If your family member gets the flu, there are things you can do to help him or her fight the flu and feel better. These tips can also help keep others in the family from getting the flu.
Fight the Flu 101
1. First, your Veteran needs to stay home and rest. Try to give your family member his or her own room, if possible. In the “sick” room, have the following items:
- Trash can with lid and lined with a plastic bag
- Alcohol-based hand sanitizer
- Humidifier to add moisture to the air and help ease breathing
2. Your Veteran needs to drink plenty of water and other clear liquids, such as juice, to avoid dehydration (no alcohol). Keep a cooler or pitcher with ice and drinks in the sick room. Also have straws or a squeeze bottle on hand to help with drinking in bed.
3. Treat his or her fever and cough with medicine you can buy at the store. For example, acetaminophen can reduce fever and also help with aches and pains. Write down when any medicine is taken and when the next dose is needed. Store all medicines out of reach of children. If you have no young children at home, keep medicines in the sick room.
4. Avoid close contact with your sick family member. In addition, ask that your Veteran always cover his or her mouth with a tissue when coughing or sneezing, then throw the tissue out. Also, he or she should wear a face mask whenever leaving the sick room or when around other people.
5. Wash your hands often and right away after any contact with your sick family member or his or her things (e.g., tissues, drinking glass) using soap and water.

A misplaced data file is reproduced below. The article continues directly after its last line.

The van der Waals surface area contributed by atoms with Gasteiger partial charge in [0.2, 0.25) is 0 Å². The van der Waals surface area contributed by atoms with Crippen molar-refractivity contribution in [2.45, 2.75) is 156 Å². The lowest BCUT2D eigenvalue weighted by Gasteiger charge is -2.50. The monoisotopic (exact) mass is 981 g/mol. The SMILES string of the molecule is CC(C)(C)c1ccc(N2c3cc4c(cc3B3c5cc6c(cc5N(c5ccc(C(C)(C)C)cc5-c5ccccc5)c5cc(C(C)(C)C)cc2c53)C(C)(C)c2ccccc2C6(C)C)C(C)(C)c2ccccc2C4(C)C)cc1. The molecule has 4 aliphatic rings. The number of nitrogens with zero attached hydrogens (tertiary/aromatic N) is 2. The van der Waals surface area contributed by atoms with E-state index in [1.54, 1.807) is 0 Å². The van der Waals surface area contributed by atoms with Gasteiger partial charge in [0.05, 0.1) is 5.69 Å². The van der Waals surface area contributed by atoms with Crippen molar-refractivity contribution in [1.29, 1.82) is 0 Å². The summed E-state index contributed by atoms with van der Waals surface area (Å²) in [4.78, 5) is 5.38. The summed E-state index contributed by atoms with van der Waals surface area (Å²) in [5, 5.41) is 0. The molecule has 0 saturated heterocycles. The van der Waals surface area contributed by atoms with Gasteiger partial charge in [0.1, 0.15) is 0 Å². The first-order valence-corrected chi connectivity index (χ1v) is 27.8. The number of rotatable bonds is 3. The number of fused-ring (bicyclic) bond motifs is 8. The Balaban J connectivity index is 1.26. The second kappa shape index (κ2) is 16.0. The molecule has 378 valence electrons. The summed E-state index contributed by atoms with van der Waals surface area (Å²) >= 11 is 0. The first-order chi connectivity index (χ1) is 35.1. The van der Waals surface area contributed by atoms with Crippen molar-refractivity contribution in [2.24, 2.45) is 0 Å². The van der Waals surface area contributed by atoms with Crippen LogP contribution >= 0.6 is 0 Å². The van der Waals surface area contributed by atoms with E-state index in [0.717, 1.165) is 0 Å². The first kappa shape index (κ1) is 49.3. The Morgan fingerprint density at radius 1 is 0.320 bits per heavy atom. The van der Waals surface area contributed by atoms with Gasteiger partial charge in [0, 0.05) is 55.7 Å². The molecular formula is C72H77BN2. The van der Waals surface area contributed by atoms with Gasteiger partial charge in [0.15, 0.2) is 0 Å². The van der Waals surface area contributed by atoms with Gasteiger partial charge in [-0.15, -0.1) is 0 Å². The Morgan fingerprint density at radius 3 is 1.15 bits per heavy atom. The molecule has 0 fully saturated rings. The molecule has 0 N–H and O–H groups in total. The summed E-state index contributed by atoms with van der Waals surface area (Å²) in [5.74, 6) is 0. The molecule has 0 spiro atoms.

6. If you have more than one bathroom, have the Veteran use one bathroom and well family members use the other.
7. Make sure he or she doesn’t share drinking glasses or towels with well family members.
8. If you can, choose only one caregiver to tend to the Veteran. Try to avoid having other family members enter the sick room. Any visitors should stay at least six feet away from the sick family member.
9. Try to keep the air in the sick room clean by opening a window, if possible, or using a fan to keep fresh air flowing.
10. Clean the sick room every day.
- Clean hard surfaces using water and dish soap or household cleaners that kill germs. Hard surfaces include doorknobs, bedside tables, phones and toys.
- Wash sheets and towels and tumble dry on a hot dryer setting. It’s OK to wash the Veteran’s bedding with other laundry. Do hold the sheets away from your face and wash your hands right after you toss them into the machine.
QuickTip: It takes at least two weeks for your flu shot to start working, so try to get it in the fall as soon as it’s available. Veterans enrolled in Department of Veterans Affairs (VA) health care can get a flu shot at their nearest VA health care facility or at their local Walgreens.
When to Call the Doctor
If your family member gets very sick or is pregnant or has a medical condition that puts him or her at a higher risk of flu complications (e.g., asthma), call the doctor. Prescription antivirals are used to treat the flu. They can help your family member feel better more quickly. Remind the doctor if your Veteran is taking cancer-fighting drugs or other medication that can make it hard for his or her body to fight the flu.
My Veteran got the shot and the flu?
If your Veteran got the flu after being vaccinated, it’s possible that he or she may have been exposed to the virus before the flu shot took effect. It may also be due to a weakened immune system or other illness that causes his or her body to take longer to make antibodies and build immunity. Or, there’s a chance that the vaccine isn’t a good match for the flu viruses that are spreading this season.
After recovering from the flu, to help your Veteran stay well and make healthy choices, see the QuickSeries®guides: Healthy Living: Today and for Life and Whole Living: Your Personal Wellness Guide